It keeps getting repeated because people keep misusing the term "zero emission". When you use an absolute term such as "zero emission" it is either true or false. In this case "zero emission" is false. All electricity from the grid, which is where these aircraft will probably be charged from, has some component of fossil fuel based generation. Therefore by using grid power the aircraft is causing emission; just on another location.

You are trying to hold the term to an absurd and impossible standard. By this standard you will find that in fact no human activity can ever be zero emission because if there is just one single human involved in the activity then that human breathes oxygen in and CO2 out, and this is not zero emission.

The term "zero emission" was not invented just so that it could never be used and so a much more reasonable interpretation of the term "zero emission vehicle" is that the vehicle itself doesn't emit CO2 in operation. The fact that its electricity production, and marketers, and fanboys, etc., may emit CO2 in their various activities has no impact on this.

about 2 months ago

BMW Created the Most Efficient Electric Car In the US

bentcd Re:Full-size, heavy car (258 comments)

Rules of thumb that seem to be used in connection with Tesla is 90% efficiency battery to engine, and 90% efficiency engine to road, for ~80% efficiency battery to road. Then regenerative braking goes through that twice: once from road into battery and once back from the battery down into the road, and so gets 80% x 80% = ~60% efficiency overall for regenerative braking.

about 3 months ago

BMW Created the Most Efficient Electric Car In the US

bentcd Re:Thank you summary guy (258 comments)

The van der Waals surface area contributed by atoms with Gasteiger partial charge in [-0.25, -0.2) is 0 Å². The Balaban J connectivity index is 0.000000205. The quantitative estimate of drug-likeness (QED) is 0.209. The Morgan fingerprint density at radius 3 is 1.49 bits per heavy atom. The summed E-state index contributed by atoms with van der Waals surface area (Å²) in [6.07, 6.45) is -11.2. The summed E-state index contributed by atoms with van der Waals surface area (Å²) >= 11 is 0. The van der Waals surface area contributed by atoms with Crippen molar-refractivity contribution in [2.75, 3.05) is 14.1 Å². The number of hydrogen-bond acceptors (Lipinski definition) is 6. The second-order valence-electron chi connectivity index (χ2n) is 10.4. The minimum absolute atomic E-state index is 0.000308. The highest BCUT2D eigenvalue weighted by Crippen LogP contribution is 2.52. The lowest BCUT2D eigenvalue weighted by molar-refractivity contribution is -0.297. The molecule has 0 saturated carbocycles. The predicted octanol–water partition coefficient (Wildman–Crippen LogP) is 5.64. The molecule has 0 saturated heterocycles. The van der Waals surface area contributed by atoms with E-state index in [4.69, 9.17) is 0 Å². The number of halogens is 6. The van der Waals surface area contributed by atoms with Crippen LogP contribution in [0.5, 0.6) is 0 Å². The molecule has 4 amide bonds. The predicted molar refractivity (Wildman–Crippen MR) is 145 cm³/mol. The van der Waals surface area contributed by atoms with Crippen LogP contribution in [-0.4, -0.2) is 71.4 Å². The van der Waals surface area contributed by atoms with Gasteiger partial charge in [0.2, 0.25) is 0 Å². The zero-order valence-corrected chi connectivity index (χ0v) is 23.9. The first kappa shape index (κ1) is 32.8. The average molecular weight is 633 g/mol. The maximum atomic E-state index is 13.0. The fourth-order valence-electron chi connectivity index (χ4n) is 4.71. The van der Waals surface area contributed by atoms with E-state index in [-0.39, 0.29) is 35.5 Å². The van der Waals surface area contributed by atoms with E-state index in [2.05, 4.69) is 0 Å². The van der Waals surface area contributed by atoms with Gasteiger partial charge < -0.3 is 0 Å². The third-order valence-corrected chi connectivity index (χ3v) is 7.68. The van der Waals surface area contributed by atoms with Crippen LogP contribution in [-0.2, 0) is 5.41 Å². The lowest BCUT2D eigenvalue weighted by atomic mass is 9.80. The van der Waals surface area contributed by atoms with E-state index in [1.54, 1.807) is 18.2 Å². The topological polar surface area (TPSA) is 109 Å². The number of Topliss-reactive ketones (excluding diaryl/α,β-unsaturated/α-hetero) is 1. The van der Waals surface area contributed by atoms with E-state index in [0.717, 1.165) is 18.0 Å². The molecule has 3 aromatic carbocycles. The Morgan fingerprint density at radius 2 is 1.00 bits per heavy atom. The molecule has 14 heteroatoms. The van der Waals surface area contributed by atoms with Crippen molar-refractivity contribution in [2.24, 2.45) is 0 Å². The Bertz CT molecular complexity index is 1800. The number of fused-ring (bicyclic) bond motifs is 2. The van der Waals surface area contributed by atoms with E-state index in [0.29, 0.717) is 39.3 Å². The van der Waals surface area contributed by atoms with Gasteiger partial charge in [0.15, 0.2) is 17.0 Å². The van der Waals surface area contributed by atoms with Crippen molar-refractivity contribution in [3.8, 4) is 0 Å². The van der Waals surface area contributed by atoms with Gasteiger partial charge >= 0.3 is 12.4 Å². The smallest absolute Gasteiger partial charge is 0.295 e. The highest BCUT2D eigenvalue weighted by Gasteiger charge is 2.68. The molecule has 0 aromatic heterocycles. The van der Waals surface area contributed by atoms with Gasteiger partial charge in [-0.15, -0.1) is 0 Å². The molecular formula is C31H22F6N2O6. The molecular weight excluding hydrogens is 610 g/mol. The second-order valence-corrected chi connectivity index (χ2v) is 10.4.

A supercharger isn't necessarily powered by its solar panels, the current idea seems more along the lines of it being powered by some solar farm somewhere. And then there are plans to roll out more solar panels to each actual station at some time in the future.

about 3 months ago

Are Habitable Exoplanets Bad News For Humanity?

bentcd Re:How great is your filter? (608 comments)

It seems to me to border on the religious to believe that if such a great filter exists then each species has one and only one of them. Much more likely, to my thinking, there is a number of great filters and while we may have put some of them behind us there are others yet to come.

We may have dodged the asteroid extinctions, the numerous disease vectors, and nuclear annihilation; but how will we deal with overpopulation, environmental collapse, and the corruption inherent in our increasingly large political constructs? To think that we're out of the woods just because we had one or two close shaves in the past is to be blind to the perils that still lie ahead of us.

about 3 months ago

Under Revised Quake Estimates, Dozens of Nuclear Reactors Face Problems

bentcd Re:This is the problem with all aging infrastructu (152 comments)

The architect says this (bridge/power plant/building) will stand for (20/30/40) years with proper maintenance. Then, we should outright replace it. We know it'll cost x dollars now, plus y dollars of the life of the item. Sounds good, so we buy in.
  At the end of the lifespan, somebody who is not that architect says we can't afford to replace a (still perfectly good) piece of infrastructure. Let's agree that if we (inspect more often/inspect in greater detail/upgrade this piece here), we can get (10/20/30) more years of life out of it. Y'know, I can already hear the original architect screaming "That isn't what I said!".

The original architect necessarily has to be very conservative in his estimates because he has, in your example, 20-40 years of future uncertainty messing up his predictions. He cannot actually know how high the humidity will be, how much the ambient temperature will fluctuate, how much the soil will shift, what sorts of loads the facility will come under, etc., except as some form of probability distribution. And this distribution becomes more uncertain the further into the future he tries to plan it.

After the 20, 30 or 40 years have actually passed however we know all these things, or can find them out, pretty exactly. And if life has fared gentler with the facility than the architect's worst fears accounted for then there may still be decades of useful life left in it. In this case it is perfectly sensible to make a new maintenance plan and life estimate for it, and then take it from there.

about 4 months ago